By Segun Odegbami
I was in Ijebu Ode yesterday at the invitation of an elderly political leader in that town. By the way, I have been told that Ogun West senatorial area will be difficult, if not completely impossible, to convince the people from that part of Ogun State to vote for me because there is an avowed commitment by the two major clans that comprise the zone to support only a candidate that comes from there.
Since the day I had signified an intention to enter the political fray, particularly as a gubernatorial candidate, I had been told this by most people, including friends, from that part of Ogun State.
Indeed, for the first time in my life, I have had to attempt to make a mental and physical distinction between the ‘different’ dialects, clans, ethnic and even tribal groups in Ogun State, without any success. I could not find it in their faces or even tongue.
It was a big shock to me to suddenly find myself attempting to distinguish between people I had always lived with, played with, worked with and socialised with, on the basis of NOT where they come from.
Amongst the Yoruba, a tribe I have grown in the past few decades to appreciate through my better understanding of a little of their history and culture since living amongst them for some 40 plus years after leaving Jos in the north of Nigeria as a 17 year old, completely detribalised and probably naive student, I had never confronted the issue of this level of ethnic or tribal breakdown.
As a child growing up in the north, living in a Hausa man’s house, sharing the same small compound with his Muslim family including two wives in purdah, and an Igbo family (the Otakpos from Onitsha-Ugbo, attending a Catholic school whilst my younger brother attended a Muslim one, with my Muslim mother and my father that co-founded Ebenezer African church, I had no ounce of tribalism in my blood.
I grew up that way.
Whilst I played football that was even more reinforced because, until the latter part of my career, we all played and represented our country at that level with the full valour of patriotism and nationalism, never distinguishing between tribes and ethnic groups.
At club level it was a bit different because after the civil war the Igbos emerged from it with a new force to fight the cause they lost during the tribal war, in the form of a football club that rallied the people and became a movement of the Igbo.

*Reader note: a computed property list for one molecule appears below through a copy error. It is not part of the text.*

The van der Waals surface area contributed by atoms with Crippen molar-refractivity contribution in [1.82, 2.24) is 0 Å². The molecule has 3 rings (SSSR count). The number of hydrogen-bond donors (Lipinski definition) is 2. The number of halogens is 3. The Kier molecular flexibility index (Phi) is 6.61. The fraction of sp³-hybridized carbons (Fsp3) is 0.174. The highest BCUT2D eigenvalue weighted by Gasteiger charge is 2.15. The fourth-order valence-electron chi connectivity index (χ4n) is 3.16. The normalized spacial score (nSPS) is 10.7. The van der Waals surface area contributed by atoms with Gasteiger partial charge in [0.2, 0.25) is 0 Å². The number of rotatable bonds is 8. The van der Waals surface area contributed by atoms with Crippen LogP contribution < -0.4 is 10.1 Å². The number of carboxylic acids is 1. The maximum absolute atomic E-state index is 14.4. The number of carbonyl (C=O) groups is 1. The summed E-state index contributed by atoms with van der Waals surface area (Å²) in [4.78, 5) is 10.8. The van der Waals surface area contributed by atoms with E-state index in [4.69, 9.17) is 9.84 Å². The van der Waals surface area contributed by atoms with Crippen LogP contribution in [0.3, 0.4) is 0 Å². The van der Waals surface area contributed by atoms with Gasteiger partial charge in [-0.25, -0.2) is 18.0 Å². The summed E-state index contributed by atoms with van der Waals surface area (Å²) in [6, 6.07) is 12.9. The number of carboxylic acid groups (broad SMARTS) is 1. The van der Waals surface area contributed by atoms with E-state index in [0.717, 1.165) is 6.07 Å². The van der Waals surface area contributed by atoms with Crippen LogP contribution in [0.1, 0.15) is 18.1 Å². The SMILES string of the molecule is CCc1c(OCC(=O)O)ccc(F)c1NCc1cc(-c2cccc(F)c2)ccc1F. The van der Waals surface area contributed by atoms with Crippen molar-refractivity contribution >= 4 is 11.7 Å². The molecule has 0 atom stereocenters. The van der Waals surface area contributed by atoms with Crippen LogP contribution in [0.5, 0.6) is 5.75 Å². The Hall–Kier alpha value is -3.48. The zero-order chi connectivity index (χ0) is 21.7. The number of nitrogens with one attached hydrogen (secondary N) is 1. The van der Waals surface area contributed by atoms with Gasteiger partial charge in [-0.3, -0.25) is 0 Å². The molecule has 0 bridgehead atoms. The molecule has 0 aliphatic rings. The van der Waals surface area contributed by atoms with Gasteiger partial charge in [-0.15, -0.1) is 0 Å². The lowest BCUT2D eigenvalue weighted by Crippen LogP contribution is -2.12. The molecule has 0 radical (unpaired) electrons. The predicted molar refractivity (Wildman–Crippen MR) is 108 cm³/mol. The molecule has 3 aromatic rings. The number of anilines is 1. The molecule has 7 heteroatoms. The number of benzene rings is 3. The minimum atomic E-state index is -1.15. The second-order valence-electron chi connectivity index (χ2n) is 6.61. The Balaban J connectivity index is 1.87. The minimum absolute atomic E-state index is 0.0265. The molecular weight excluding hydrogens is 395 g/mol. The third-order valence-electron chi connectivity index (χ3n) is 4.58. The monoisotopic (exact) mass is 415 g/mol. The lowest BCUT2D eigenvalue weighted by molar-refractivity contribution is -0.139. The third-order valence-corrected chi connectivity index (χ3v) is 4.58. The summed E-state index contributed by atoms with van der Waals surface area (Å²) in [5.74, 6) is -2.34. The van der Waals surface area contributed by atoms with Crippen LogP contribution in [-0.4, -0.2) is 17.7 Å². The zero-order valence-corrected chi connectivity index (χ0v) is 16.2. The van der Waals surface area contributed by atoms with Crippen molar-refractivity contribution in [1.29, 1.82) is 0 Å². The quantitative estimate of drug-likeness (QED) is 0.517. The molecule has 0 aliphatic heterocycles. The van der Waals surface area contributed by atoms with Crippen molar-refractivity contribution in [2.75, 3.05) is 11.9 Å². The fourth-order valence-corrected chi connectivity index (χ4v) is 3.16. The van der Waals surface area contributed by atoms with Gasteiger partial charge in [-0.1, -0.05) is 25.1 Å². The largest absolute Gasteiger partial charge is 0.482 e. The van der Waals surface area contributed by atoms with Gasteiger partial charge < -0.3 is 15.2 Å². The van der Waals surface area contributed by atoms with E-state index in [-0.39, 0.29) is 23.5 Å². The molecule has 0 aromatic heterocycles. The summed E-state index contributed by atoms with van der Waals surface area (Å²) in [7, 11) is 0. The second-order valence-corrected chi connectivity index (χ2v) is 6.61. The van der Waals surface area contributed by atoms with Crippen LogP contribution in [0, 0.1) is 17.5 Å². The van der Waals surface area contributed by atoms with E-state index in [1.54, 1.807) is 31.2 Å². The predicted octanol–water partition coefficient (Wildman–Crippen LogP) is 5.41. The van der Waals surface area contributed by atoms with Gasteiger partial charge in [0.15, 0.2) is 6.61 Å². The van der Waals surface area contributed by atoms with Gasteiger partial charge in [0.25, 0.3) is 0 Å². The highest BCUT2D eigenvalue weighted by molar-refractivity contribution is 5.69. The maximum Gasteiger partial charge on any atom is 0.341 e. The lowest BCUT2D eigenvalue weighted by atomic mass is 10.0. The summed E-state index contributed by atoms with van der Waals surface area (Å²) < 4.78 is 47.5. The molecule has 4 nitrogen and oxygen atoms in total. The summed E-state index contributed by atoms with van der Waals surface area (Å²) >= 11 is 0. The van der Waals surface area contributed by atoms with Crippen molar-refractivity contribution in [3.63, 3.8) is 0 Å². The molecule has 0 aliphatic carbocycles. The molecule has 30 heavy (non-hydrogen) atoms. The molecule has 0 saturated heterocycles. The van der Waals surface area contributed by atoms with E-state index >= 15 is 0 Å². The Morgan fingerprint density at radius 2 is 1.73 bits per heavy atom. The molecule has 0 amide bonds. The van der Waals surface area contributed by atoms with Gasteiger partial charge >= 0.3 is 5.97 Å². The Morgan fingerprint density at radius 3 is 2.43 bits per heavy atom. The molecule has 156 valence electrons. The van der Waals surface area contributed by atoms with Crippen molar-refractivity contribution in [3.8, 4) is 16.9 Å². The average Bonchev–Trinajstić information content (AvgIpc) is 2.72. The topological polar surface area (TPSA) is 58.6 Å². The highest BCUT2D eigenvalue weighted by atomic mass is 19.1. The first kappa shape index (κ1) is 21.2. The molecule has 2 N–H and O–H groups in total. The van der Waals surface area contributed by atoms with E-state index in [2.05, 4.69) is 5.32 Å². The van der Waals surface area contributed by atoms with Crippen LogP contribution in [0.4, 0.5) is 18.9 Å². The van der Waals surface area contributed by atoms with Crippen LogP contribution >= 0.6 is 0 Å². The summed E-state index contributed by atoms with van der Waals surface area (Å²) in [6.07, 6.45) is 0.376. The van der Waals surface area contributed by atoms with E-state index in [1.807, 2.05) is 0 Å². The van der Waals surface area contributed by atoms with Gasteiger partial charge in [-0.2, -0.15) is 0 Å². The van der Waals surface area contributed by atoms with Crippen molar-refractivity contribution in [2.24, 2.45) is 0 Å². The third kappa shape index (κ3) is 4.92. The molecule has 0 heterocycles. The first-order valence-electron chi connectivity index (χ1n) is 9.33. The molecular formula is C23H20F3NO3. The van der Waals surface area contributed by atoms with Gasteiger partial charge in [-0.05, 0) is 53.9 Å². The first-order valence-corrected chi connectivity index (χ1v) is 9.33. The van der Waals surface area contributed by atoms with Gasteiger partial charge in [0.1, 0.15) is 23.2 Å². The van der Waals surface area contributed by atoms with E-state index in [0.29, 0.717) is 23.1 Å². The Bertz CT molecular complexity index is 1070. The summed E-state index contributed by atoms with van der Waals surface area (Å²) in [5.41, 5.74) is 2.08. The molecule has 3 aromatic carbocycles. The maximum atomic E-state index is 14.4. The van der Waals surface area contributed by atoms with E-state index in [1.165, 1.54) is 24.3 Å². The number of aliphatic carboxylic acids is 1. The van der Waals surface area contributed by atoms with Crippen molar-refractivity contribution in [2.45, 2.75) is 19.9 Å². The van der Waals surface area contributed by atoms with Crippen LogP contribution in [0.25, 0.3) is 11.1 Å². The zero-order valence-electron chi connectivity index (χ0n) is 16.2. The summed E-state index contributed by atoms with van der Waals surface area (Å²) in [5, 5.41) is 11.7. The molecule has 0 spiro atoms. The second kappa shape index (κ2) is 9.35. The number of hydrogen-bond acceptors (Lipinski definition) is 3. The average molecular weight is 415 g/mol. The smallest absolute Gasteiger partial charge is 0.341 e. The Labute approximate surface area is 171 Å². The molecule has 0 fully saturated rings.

The war separated the people.
Football brought us back together.
Those were developments I experienced through the years.
But, not amongst the Yoruba.
I stayed with Shooting Stars of ibadan throughout my football career because it was a counter movement to the Igbo movement after the war. Every Yoruba man was supposed to be a supporter of that football ‘army’ everywhere n the world even though the ‘war’ was fought healthily on the football fields and that engaged, entertained and ultimately united the entire country.
There were dialect or clanish or family distinctions on the stage where we performed.
So, in Ibadan I eventually saw and accepted my new understanding that I am of the roots of Oduduwa, always remembering who my father told me as a child that I should emulate and follow – Chief Obafemi Awolowo.
My father worshipped the ground the man walked on. Awo’s picture hung permanently in our parlour in Jos throughout my childhood days. My father never told me where Awolowo came from in Yorubaland. I did not care or know until he died and I followed the news of his burial and realised he was from Ikenne, a town I had never heard of until then.
Throughout the years I became popular and well known most Nigerians did not even know what town or ethnic group from Yorubaland that I came from. And they did not even care. To most people I was from Ibadan.
Bridge the years and come closer to the present.
I have been a faithful member of the Afenifere Renewal Group for 10 years. I joined because I wanted to know more about Awolowo and his great works in Yorubaland, his teachings and philosophy.
It has been an incredible school for me. It woke me up to the sharp realities of Nigerian history, politics and culture, particularly as seen through the eyes of Awolowo and his Yoruba disciples.
In all those 10 years the group had never discussed, or distinguished, or segregated or separated any part of Yoruba from the whole of Yoruba. They spoke the same language, espoused a common vision, celebrated and promoted a common culture.
It is only in political affiliations that some differences rear their heads, yet the movement never discussed people’.
More or less, I have lived my entire life oblivious of the big gulfs between the Yoruba people. Until now!
The vehemence in even stating the difference between an Ijebu person and his Remo blood brother baffles and even frightens these days. I always assumed they were from the same stock and source. Now I know better.